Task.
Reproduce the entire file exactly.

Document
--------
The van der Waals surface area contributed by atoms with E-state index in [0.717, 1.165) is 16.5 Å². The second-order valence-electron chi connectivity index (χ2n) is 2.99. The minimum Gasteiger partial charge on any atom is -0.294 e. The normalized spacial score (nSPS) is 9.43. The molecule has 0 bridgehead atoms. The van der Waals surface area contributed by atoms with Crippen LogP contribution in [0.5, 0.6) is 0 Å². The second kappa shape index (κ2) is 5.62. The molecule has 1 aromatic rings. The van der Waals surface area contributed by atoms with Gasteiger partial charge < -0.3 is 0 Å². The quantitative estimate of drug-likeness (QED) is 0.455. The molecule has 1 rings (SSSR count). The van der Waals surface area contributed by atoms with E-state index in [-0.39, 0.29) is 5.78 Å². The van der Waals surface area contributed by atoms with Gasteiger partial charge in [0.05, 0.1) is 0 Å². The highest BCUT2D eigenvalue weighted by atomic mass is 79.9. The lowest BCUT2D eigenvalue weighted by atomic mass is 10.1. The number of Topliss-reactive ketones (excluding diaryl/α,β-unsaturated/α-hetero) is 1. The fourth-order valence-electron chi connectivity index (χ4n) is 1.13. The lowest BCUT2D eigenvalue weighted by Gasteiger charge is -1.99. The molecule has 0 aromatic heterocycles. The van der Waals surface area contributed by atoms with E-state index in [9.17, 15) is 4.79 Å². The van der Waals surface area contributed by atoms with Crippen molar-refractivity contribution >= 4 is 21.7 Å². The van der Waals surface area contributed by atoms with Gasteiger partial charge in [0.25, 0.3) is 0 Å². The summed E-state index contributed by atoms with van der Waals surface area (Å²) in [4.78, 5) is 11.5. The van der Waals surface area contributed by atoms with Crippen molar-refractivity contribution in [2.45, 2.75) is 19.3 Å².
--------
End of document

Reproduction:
The van der Waals surface area contributed by atoms with E-state index in [0.717, 1.165) is 16.5 Å². The second-order valence-electron chi connectivity index (χ2n) is 2.99. The minimum Gasteiger partial charge on any atom is -0.294 e. The normalized spacial score (nSPS) is 9.43. The molecule has 0 bridgehead atoms. The van der Waals surface area contributed by atoms with Crippen LogP contribution in [0.5, 0.6) is 0 Å². The second kappa shape index (κ2) is 5.62. The molecule has 1 aromatic rings. The van der Waals surface area contributed by atoms with Gasteiger partial charge < -0.3 is 0 Å². The quantitative estimate of drug-likeness (QED) is 0.455. The molecule has 1 rings (SSSR count). The van der Waals surface area contributed by atoms with E-state index in [-0.39, 0.29) is 5.78 Å². The van der Waals surface area contributed by atoms with Gasteiger partial charge in [0.05, 0.1) is 0 Å². The highest BCUT2D eigenvalue weighted by atomic mass is 79.9. The lowest BCUT2D eigenvalue weighted by atomic mass is 10.1. The number of Topliss-reactive ketones (excluding diaryl/α,β-unsaturated/α-hetero) is 1. The fourth-order valence-electron chi connectivity index (χ4n) is 1.13. The lowest BCUT2D eigenvalue weighted by Gasteiger charge is -1.99. The molecule has 0 aromatic heterocycles. The van der Waals surface area contributed by atoms with E-state index in [9.17, 15) is 4.79 Å². The van der Waals surface area contributed by atoms with Crippen molar-refractivity contribution >= 4 is 21.7 Å². The van der Waals surface area contributed by atoms with Gasteiger partial charge in [0.25, 0.3) is 0 Å². The summed E-state index contributed by atoms with van der Waals surface area (Å²) in [4.78, 5) is 11.5. The van der Waals surface area contributed by atoms with Crippen molar-refractivity contribution in [2.45, 2.75) is 19.3 Å².